More than 350,000 Americans are in the dark amid a serious winter storm that has dropped heavy snow and ice and brought down trees and power lines. Double-digit snow totals are widespread across much of the Rockies and Midwest, and expanding into New England, while freezing rain accumulated half an inch thick from parts of Texas through the Tennessee Valley and western Appalachians.
On Friday, the freezing rain was causing new power outages in the Northeast and treacherous roads from the Hudson Valley to Massachusetts.
Frigid air and subzero wind chills have followed in the storm’s wake, prompting wind chill advisories that blanket Texas and the southern Plains.
On the system’s warm side, flash flooding accompanied tornadoes that tore through Alabama on Thursday afternoon, including a twister in the town of Sawyerville, about 30 miles southwest of Tuscaloosa, that killed one person and injured eight others — three critically. Although tornado activity is not expected Friday, a few pockets of flooding remain possible in northwest Georgia.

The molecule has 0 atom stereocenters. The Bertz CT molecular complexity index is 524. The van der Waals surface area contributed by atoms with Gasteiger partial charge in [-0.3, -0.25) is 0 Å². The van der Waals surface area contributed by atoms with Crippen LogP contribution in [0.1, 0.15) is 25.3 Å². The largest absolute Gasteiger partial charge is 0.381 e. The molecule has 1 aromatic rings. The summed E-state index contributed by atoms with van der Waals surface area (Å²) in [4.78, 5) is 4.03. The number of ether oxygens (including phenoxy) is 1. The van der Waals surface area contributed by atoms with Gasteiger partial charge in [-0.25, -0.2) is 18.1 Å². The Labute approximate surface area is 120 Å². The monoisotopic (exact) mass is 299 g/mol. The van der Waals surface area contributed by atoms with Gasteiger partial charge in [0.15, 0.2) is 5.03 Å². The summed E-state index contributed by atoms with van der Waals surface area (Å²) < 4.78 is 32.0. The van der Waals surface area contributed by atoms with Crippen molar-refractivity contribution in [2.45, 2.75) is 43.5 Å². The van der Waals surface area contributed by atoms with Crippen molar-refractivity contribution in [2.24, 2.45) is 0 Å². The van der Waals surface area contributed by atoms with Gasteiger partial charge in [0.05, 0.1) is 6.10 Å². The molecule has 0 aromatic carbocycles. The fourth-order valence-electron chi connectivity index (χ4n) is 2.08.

Some of the worst icing on Thursday was in the Tennessee and Ohio valleys from eastern Arkansas into western Pennsylvania. Shelby County, home to Memphis, was among the hardest-hit areas; tracking website PowerOutage.Us reported more than 120,000 outages as of Friday midday.
As many as 70,000 power outages were reported in Texas on Thursday with large parts of the state coated in ice and snow, including Austin and Dallas. But the number of outages dipped below 20,000 by Friday as the state’s power grid seemed to largely withstand the wintry blast.
Other states hard hit by outages as of midday Friday included Kentucky (10,000 outages), West Virginia (27,000), Ohio (82,000), Pennsylvania (39,000) and New York (58,000) — all because of the icy mix of precipitation.
For a third straight day, the storm resulted in thousands of flight delays and cancellations. The tracking website FlightAware reported nearly 4,000 cancellations and more than 3,000 delays Friday.
The storm’s wrath is now focused on New England, the northern Appalachians and the Northeast, where heavy snow is falling in parts of New York state, Vermont, New Hampshire and western Maine while a slushy slop extends south. An abrupt “flash freeze” will send temperatures plummeting on Friday night, causing any snowy sludge left on the roadways to harden.